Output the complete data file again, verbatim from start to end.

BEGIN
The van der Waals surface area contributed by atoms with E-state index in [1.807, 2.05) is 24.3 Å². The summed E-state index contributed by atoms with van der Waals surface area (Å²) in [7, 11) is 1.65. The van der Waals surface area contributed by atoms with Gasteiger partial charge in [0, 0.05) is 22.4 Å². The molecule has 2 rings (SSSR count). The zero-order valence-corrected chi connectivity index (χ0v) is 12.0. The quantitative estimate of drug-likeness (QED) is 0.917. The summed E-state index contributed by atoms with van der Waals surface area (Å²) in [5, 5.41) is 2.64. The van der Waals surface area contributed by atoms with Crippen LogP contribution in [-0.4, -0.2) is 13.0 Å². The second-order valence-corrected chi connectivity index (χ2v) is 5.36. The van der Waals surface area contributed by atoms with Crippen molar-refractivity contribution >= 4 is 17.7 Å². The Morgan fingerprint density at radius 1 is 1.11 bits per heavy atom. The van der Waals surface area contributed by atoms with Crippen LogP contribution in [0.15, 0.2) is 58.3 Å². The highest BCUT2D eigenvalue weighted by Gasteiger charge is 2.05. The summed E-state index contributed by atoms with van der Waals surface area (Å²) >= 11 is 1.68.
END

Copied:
The van der Waals surface area contributed by atoms with E-state index in [1.807, 2.05) is 24.3 Å². The summed E-state index contributed by atoms with van der Waals surface area (Å²) in [7, 11) is 1.65. The van der Waals surface area contributed by atoms with Gasteiger partial charge in [0, 0.05) is 22.4 Å². The molecule has 2 rings (SSSR count). The zero-order valence-corrected chi connectivity index (χ0v) is 12.0. The quantitative estimate of drug-likeness (QED) is 0.917. The summed E-state index contributed by atoms with van der Waals surface area (Å²) in [5, 5.41) is 2.64. The van der Waals surface area contributed by atoms with Crippen LogP contribution in [-0.4, -0.2) is 13.0 Å². The second-order valence-corrected chi connectivity index (χ2v) is 5.36. The van der Waals surface area contributed by atoms with Crippen molar-refractivity contribution >= 4 is 17.7 Å². The Morgan fingerprint density at radius 1 is 1.11 bits per heavy atom. The van der Waals surface area contributed by atoms with Crippen LogP contribution in [0.15, 0.2) is 58.3 Å². The highest BCUT2D eigenvalue weighted by Gasteiger charge is 2.05. The summed E-state index contributed by atoms with van der Waals surface area (Å²) >= 11 is 1.68.